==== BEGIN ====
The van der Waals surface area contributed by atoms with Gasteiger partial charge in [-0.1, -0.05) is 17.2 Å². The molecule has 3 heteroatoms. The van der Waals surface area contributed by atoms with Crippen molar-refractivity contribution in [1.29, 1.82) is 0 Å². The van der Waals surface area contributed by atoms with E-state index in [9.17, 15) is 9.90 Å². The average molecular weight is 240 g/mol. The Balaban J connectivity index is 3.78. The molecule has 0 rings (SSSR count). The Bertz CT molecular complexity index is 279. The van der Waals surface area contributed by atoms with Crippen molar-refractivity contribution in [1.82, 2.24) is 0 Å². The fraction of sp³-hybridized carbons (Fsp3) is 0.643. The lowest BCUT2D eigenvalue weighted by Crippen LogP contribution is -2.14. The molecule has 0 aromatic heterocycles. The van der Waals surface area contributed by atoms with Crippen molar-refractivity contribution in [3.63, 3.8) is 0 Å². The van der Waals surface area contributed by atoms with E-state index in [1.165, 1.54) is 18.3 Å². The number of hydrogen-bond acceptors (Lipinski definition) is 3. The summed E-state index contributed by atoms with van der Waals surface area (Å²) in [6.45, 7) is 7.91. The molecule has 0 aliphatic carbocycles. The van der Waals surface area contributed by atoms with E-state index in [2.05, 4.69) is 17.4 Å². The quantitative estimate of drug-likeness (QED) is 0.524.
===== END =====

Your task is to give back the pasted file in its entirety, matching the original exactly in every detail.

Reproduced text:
The van der Waals surface area contributed by atoms with Gasteiger partial charge in [-0.1, -0.05) is 17.2 Å². The molecule has 3 heteroatoms. The van der Waals surface area contributed by atoms with Crippen molar-refractivity contribution in [1.29, 1.82) is 0 Å². The van der Waals surface area contributed by atoms with E-state index in [9.17, 15) is 9.90 Å². The average molecular weight is 240 g/mol. The Balaban J connectivity index is 3.78. The molecule has 0 rings (SSSR count). The Bertz CT molecular complexity index is 279. The van der Waals surface area contributed by atoms with Crippen molar-refractivity contribution in [1.82, 2.24) is 0 Å². The fraction of sp³-hybridized carbons (Fsp3) is 0.643. The lowest BCUT2D eigenvalue weighted by Crippen LogP contribution is -2.14. The molecule has 0 aromatic heterocycles. The van der Waals surface area contributed by atoms with Crippen molar-refractivity contribution in [3.63, 3.8) is 0 Å². The van der Waals surface area contributed by atoms with E-state index in [1.165, 1.54) is 18.3 Å². The number of hydrogen-bond acceptors (Lipinski definition) is 3. The summed E-state index contributed by atoms with van der Waals surface area (Å²) in [6.45, 7) is 7.91. The molecule has 0 aliphatic carbocycles. The van der Waals surface area contributed by atoms with E-state index in [2.05, 4.69) is 17.4 Å². The quantitative estimate of drug-likeness (QED) is 0.524.